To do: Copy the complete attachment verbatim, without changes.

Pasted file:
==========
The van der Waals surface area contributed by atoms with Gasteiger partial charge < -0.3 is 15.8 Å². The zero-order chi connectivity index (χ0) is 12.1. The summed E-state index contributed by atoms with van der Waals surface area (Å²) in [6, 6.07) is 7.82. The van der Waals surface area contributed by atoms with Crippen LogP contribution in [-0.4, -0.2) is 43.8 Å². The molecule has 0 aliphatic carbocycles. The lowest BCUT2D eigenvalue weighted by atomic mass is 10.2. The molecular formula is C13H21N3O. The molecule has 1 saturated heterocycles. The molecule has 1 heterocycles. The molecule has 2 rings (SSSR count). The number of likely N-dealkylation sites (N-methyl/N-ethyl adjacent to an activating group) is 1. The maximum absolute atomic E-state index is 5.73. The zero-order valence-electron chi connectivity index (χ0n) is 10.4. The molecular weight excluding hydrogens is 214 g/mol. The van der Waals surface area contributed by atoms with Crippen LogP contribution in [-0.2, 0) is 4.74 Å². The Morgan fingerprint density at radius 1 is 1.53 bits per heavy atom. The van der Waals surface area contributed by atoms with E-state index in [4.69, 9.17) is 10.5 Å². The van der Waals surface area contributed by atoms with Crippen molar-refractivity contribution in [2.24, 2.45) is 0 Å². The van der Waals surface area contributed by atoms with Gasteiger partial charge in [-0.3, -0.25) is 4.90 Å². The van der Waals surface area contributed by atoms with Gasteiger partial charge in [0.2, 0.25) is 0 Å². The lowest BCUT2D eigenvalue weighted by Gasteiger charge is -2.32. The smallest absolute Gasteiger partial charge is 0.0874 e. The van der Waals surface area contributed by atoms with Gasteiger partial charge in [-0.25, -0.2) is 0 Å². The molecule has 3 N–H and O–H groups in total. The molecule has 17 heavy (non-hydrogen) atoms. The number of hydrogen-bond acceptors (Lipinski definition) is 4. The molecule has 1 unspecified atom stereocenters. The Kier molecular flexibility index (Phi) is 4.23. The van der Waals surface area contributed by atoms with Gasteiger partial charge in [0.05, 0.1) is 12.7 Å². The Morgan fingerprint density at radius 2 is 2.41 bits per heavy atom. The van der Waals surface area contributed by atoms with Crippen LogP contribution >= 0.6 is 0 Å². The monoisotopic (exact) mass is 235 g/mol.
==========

The van der Waals surface area contributed by atoms with Gasteiger partial charge < -0.3 is 15.8 Å². The zero-order chi connectivity index (χ0) is 12.1. The summed E-state index contributed by atoms with van der Waals surface area (Å²) in [6, 6.07) is 7.82. The van der Waals surface area contributed by atoms with Crippen LogP contribution in [-0.4, -0.2) is 43.8 Å². The molecule has 0 aliphatic carbocycles. The lowest BCUT2D eigenvalue weighted by atomic mass is 10.2. The molecular formula is C13H21N3O. The molecule has 1 saturated heterocycles. The molecule has 1 heterocycles. The molecule has 2 rings (SSSR count). The number of likely N-dealkylation sites (N-methyl/N-ethyl adjacent to an activating group) is 1. The maximum absolute atomic E-state index is 5.73. The zero-order valence-electron chi connectivity index (χ0n) is 10.4. The molecular weight excluding hydrogens is 214 g/mol. The van der Waals surface area contributed by atoms with Crippen LogP contribution in [-0.2, 0) is 4.74 Å². The Morgan fingerprint density at radius 1 is 1.53 bits per heavy atom. The van der Waals surface area contributed by atoms with E-state index in [4.69, 9.17) is 10.5 Å². The van der Waals surface area contributed by atoms with Crippen molar-refractivity contribution in [2.24, 2.45) is 0 Å². The van der Waals surface area contributed by atoms with Gasteiger partial charge in [-0.3, -0.25) is 4.90 Å². The van der Waals surface area contributed by atoms with Gasteiger partial charge in [0.2, 0.25) is 0 Å². The lowest BCUT2D eigenvalue weighted by Gasteiger charge is -2.32. The smallest absolute Gasteiger partial charge is 0.0874 e. The van der Waals surface area contributed by atoms with Gasteiger partial charge in [-0.25, -0.2) is 0 Å². The molecule has 3 N–H and O–H groups in total. The molecule has 17 heavy (non-hydrogen) atoms. The number of hydrogen-bond acceptors (Lipinski definition) is 4. The molecule has 1 unspecified atom stereocenters. The Kier molecular flexibility index (Phi) is 4.23. The van der Waals surface area contributed by atoms with Gasteiger partial charge in [0.05, 0.1) is 12.7 Å². The Morgan fingerprint density at radius 2 is 2.41 bits per heavy atom. The van der Waals surface area contributed by atoms with Crippen LogP contribution >= 0.6 is 0 Å². The monoisotopic (exact) mass is 235 g/mol.